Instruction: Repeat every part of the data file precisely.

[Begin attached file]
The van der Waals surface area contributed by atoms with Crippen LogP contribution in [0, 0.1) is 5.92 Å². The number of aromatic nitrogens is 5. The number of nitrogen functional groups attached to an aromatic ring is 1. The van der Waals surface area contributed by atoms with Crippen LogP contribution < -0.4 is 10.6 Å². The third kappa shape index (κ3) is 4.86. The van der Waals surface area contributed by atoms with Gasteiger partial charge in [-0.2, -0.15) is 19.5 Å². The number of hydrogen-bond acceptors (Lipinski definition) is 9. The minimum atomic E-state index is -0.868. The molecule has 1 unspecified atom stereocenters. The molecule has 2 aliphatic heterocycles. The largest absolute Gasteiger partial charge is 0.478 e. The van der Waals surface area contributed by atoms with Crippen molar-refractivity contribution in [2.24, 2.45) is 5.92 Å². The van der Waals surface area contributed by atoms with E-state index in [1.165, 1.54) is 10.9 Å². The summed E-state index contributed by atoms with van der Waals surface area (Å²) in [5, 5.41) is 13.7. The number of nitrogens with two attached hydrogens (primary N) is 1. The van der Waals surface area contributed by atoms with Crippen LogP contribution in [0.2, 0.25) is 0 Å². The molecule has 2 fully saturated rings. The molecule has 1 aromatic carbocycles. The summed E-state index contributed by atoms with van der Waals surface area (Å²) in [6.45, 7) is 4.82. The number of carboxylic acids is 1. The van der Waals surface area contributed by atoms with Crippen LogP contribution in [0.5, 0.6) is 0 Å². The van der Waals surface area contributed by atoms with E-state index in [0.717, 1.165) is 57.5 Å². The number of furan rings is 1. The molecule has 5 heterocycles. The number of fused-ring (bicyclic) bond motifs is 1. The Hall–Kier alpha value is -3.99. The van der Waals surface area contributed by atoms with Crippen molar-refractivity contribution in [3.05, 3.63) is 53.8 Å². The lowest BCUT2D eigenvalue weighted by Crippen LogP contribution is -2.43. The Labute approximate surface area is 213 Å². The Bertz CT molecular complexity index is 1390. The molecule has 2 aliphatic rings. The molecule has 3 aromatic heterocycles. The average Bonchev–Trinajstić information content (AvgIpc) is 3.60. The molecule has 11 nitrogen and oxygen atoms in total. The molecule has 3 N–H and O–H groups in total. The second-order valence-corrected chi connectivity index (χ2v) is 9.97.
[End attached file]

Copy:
The van der Waals surface area contributed by atoms with Crippen LogP contribution in [0, 0.1) is 5.92 Å². The number of aromatic nitrogens is 5. The number of nitrogen functional groups attached to an aromatic ring is 1. The van der Waals surface area contributed by atoms with Crippen LogP contribution < -0.4 is 10.6 Å². The third kappa shape index (κ3) is 4.86. The van der Waals surface area contributed by atoms with Gasteiger partial charge in [-0.2, -0.15) is 19.5 Å². The number of hydrogen-bond acceptors (Lipinski definition) is 9. The minimum atomic E-state index is -0.868. The molecule has 1 unspecified atom stereocenters. The molecule has 2 aliphatic heterocycles. The largest absolute Gasteiger partial charge is 0.478 e. The van der Waals surface area contributed by atoms with Crippen molar-refractivity contribution in [2.24, 2.45) is 5.92 Å². The van der Waals surface area contributed by atoms with E-state index in [1.165, 1.54) is 10.9 Å². The summed E-state index contributed by atoms with van der Waals surface area (Å²) in [5, 5.41) is 13.7. The number of nitrogens with two attached hydrogens (primary N) is 1. The van der Waals surface area contributed by atoms with Crippen LogP contribution in [0.2, 0.25) is 0 Å². The molecule has 2 fully saturated rings. The molecule has 1 aromatic carbocycles. The summed E-state index contributed by atoms with van der Waals surface area (Å²) in [6.45, 7) is 4.82. The number of carboxylic acids is 1. The van der Waals surface area contributed by atoms with Crippen LogP contribution in [0.5, 0.6) is 0 Å². The van der Waals surface area contributed by atoms with E-state index in [0.717, 1.165) is 57.5 Å². The number of furan rings is 1. The molecule has 5 heterocycles. The number of fused-ring (bicyclic) bond motifs is 1. The Hall–Kier alpha value is -3.99. The van der Waals surface area contributed by atoms with Crippen molar-refractivity contribution in [3.05, 3.63) is 53.8 Å². The lowest BCUT2D eigenvalue weighted by Crippen LogP contribution is -2.43. The Labute approximate surface area is 213 Å². The Bertz CT molecular complexity index is 1390. The molecule has 2 aliphatic rings. The molecule has 3 aromatic heterocycles. The average Bonchev–Trinajstić information content (AvgIpc) is 3.60. The molecule has 11 nitrogen and oxygen atoms in total. The molecule has 3 N–H and O–H groups in total. The second-order valence-corrected chi connectivity index (χ2v) is 9.97.